Richard Johnson: Areas of Graduate Study
United States: Early American history
The field encompasses the history of North America from its beginnings to around 1790. It centers on the 17th and 18th centuries and the emergence of what became the United States, but may be broadened or sharpened to encourage study of such topics as race relations, labor systems, reformed religion, comparative revolutions and state-formation, and the shaping of an early modern Atlantic world--or other such topics as would help students to further their overall research and teaching goals. Students undertaking this field will generally be required to master its main themes, materials, and methodological approaches by completing HSTAA 501, the early American field course offered each fall quarter. They would then further define their particular interests within the field in preparation for the examination through consultation with the supervising faculty and a course of directed readings.
The field centers on the colonialisms of the early modern world, and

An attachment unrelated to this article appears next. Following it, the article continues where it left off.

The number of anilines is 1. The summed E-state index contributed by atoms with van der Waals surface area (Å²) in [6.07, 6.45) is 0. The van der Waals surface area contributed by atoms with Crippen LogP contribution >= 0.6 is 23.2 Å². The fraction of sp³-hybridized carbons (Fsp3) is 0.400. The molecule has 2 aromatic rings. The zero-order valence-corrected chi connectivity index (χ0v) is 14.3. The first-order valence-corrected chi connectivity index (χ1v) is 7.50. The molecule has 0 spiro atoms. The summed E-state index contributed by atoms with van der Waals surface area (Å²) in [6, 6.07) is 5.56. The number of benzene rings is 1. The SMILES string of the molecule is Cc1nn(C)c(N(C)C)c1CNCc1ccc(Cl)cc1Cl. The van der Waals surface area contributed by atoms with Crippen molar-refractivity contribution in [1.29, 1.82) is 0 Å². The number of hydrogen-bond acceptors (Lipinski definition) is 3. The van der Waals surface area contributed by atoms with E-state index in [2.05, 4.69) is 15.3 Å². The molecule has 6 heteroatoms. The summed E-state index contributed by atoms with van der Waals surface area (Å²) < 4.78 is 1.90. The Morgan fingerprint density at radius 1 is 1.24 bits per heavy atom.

particularly those that developed in the Americas between the 15th and
19th centuries. It gives particular attention to such issues as the value
and methodology of comparative history, the theory and practice of empire,
core and periphery interactions, race relations, slave and bound labor,
and the development of staple economies and settler societies. Students
would be expected to take the relevant courses offered by faculty in the
early modern field; and then work with the supervising faculty to define
their particular interests in the field and take one or more credit/non-credit
courses of directed reading and writing.
*Students may not offer a field in the Comparative History division as a first field.